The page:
FIG. 3 shows an example of an emitter 14 and a receiver 3 compatible with coupling by a signal 4 in the form of a magnetic field. The corresponding signals are shown on FIG. 4.
The emitter 14 comprises a phase modulator 15 and a binary-ternary converter 16. Phase modulator 15, controlled by clock signal H and message signal M, supplies at its output a signal A. The binary-ternary converter 16, cntrolled by this signal A and signal T indicating that a message is being emitted, supplies at its output a signal B to the automatic reply apparatus 9.
The receiver 3 comprises a pick-up coil 17 capable of picking-up the stray or leakage magnetic field of the transformer generally incorporated in the telephone set 5 or, in the absence of this, the leakage flux of the telephone set earpiece.
The signal B' picked up by coil 17 is amplified by an amplifier 18 and delivered to a ternary-binary converter 19 supplying logic signals C and D.
A synchronization unit 20 generates clock signal H' and signal T' from signals C, D and from an auxiliary clock signal H" supplied by electronic watch 1. A phase demodulator 21 regenerates message M' from C, D and H'.
Operation of the emitter-receiver combination 14-3 is as follows (see FIG. 4 showing the signals):
Message M is formed of a sequence of logic states 1 and 0 each corresponding to one period of clock signal H, and is significative only when variable T is at 1. In the example, message M is formed of the sequence 1 0 0. The phase modulator 15 transforms signal M into a signal A such that when M is at 1, A is at 1 during the first half of the clock period and at 0 during the second half; conversely, when M is at 0, A is at 0 during the first half of the period, and at 1 during the second half.
The binary-ternary converter 16 transforms signal A into a signal B which is positive when A is at 1, negative when A is at 0, and zero in the absence of a message (T = 0). The mean value of signal B is always zero, whatever be the content of message M. Signal B can thus always be transmitted, without alteration of the message it contains, through the telephone system which does not restitute D.C. components.
The signal B' picked up by coil 17 has substantially the same shape as B. The building-up or transition times are limited by the upper cut-off frequency of the telephone system. Signal B' is amplifed by amplifier 18 up to a sufficient level for control of the ternary-binary converter 19. The latter supplies two logic signals C and D. C is at 1 only when B' is positive; D is at 1 only when B' is negative; C and D are thus simultaneously at 0 only if no message is transmitted (B' zero).
While it is relatively easy to have in the watch a clock signal having substantially the same frequency as the standard clock signal H, it is necessary to provide a synchronizing device to ensure synchronization of their phases. In this example, the watch 1 delivers to synchronization unit 20 a signal H" whose frequency is four times H. Unit 20 produces synchronization signal H' by allowing passage of one pulse H" in four, starting with the first pulse appearing after the first passage of signal C to value 1.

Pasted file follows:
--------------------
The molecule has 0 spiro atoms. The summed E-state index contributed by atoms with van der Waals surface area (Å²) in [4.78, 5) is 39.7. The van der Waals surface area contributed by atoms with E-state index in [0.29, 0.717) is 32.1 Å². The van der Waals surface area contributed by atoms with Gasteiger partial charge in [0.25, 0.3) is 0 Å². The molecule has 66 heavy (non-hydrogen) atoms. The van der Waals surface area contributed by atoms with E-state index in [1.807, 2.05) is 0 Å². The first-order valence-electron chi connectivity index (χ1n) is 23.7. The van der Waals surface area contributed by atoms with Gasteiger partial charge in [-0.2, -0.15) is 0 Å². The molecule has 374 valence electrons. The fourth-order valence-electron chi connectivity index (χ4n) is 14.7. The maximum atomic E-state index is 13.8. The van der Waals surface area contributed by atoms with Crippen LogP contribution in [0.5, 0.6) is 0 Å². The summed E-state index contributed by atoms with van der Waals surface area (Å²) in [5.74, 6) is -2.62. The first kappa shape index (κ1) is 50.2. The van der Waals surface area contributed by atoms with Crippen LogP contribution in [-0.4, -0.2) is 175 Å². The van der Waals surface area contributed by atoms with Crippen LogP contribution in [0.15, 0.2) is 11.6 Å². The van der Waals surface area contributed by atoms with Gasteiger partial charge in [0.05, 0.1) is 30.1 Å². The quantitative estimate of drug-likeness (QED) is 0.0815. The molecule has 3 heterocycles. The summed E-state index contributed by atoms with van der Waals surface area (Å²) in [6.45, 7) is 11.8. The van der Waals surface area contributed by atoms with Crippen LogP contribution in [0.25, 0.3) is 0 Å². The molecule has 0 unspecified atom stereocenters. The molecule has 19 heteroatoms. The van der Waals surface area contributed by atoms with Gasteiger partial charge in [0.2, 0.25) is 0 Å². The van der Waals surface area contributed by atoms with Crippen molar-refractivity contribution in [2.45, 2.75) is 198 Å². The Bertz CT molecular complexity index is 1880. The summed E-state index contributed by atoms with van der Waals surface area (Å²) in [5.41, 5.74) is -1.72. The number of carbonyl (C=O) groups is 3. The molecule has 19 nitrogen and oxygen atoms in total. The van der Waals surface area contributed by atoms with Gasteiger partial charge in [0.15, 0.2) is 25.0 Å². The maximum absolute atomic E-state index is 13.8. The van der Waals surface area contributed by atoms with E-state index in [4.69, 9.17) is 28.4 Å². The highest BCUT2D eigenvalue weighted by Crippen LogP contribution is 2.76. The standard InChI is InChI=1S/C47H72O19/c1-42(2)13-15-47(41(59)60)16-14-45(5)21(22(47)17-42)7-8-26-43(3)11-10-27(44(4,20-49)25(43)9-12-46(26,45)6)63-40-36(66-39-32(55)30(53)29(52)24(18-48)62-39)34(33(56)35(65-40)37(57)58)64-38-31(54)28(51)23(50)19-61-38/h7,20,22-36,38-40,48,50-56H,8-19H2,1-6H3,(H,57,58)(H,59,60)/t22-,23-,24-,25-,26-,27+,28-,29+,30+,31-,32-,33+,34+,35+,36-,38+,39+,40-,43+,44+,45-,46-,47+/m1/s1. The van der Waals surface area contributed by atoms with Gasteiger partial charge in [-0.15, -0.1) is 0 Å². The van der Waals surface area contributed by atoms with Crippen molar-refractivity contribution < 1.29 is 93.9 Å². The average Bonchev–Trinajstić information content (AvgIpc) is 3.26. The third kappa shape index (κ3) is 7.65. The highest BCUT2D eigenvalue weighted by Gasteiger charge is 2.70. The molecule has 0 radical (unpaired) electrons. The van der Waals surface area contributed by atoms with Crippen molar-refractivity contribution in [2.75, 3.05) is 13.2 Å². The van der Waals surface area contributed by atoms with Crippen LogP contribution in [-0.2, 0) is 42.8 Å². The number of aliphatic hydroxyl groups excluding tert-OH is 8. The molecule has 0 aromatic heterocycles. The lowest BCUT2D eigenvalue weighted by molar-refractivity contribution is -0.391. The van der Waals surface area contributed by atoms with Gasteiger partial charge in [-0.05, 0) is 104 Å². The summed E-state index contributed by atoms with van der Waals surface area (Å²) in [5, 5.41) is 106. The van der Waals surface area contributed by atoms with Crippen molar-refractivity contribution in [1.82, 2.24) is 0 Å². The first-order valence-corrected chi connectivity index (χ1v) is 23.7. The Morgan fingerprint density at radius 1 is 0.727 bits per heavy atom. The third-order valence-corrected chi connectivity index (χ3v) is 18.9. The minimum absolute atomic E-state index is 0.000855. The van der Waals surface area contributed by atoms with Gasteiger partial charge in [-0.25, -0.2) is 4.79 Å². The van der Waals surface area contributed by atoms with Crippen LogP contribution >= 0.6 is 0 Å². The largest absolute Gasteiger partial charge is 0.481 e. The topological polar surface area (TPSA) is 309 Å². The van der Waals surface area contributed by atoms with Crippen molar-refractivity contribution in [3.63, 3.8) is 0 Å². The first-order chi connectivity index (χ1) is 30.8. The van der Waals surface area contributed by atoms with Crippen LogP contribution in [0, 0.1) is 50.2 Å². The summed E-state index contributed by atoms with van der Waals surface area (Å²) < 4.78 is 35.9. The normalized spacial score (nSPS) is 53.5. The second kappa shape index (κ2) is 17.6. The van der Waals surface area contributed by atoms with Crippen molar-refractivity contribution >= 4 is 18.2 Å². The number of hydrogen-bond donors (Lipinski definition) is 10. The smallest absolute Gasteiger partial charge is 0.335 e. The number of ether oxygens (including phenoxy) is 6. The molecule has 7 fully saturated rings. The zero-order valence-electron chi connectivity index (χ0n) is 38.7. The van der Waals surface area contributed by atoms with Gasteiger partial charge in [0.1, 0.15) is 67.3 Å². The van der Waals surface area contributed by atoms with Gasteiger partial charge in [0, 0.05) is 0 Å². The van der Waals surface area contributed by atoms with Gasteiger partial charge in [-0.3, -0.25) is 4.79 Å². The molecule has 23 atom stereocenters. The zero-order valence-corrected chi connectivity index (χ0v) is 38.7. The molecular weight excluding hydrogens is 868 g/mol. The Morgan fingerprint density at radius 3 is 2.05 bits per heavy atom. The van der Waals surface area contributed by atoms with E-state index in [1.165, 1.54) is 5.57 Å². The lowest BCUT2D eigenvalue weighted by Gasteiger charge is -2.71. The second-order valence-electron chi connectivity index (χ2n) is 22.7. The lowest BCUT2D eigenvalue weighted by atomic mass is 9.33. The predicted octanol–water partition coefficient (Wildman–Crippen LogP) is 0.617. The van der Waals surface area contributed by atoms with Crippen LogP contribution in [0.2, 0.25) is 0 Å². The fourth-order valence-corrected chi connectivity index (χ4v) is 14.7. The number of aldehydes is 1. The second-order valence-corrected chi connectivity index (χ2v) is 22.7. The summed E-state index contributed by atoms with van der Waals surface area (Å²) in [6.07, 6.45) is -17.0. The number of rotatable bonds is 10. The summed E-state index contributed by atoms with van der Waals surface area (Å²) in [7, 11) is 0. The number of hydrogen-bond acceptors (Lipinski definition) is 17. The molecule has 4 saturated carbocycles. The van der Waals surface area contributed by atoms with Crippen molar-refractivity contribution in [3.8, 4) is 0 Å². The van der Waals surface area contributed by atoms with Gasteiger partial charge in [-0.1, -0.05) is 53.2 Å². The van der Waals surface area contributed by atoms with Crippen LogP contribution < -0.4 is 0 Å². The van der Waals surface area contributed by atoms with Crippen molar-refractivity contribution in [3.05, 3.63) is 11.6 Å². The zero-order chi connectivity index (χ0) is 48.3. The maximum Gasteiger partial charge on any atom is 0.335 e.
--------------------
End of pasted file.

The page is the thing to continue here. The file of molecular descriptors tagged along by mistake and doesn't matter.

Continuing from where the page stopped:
Unit 20 also restitutes signal T' indicating that a message is being transmitted. T' passes to 1 upon the first pulse of H' and returns to 0 as soon as C and D are both zero. Signal H' enables demodulator 21 to restitute message M' by sampling the value of C during the pulses of synchronization signal H'.
It may be observed that message M' is only satisfactorily restituted if the first bit of M is a 1; if the first bit of M is a 0, the reconstituted message M' will be inverted (0 instead of 1, and vice versa). This is not a major drawback, as it is easy to arrange for each message to begin by a 1.
This first bit may be considered as a sign bit, since it permits reconstitution of the message by the device even if the direction of signal B' picked up by coil 17 is inverted, as illustrated by the form of signals at the bottom of FIG. 4.
If in fact B' is inverted, C and D are permuted and the first clock pulse H' is delayed by a half-period. The message M' obtained by sampling C is however correctly restituted.
FIG. 5 shows the circuit of a phase modulator 15 of the emitter of FIG. 3, with two inverters, two AND gates and an OR gate connected as shown to carry out the function A = HM + HM which signifies that A is equal to H when M is at 0, and to the reciprocal of H when M is at 1.
FIG. 6 shows the circuit of a binary-ternary converter 16 of FIG. 3, comprising a pair of complementary transistors T.sub.1 and T.sub.2 in series between positive and negative poles of the supply. The base of NPN transistor T.sub.1 is controlled by the output of an AND gate whose two inputs are connected to the reciprocal A of A and to T. The base of PNP transistor T.sub.2 is controlled by an OR gate whose inputs are connected to the reciprocal A of A and the reciprocal T of T. The signal B is taken from the collectors of T.sub.1 and T.sub.2 through a coupling capacitor C.sub.1. When T = 0, the two transistors are blocked and the output B is at 0. If T = 1 and A = 1, T.sub.1 is blocked but T.sub.2 conducts and brings B to a positive level. If T = 1 and A = 0, T.sub.2 is blocked but T.sub.1 conducts and brings B to a negative level.
The pick-up coil 17 is fixedly incorporated in the watch in the form of a simple coil having dimensions and a number of turns selected to be able to provide a sufficient signal.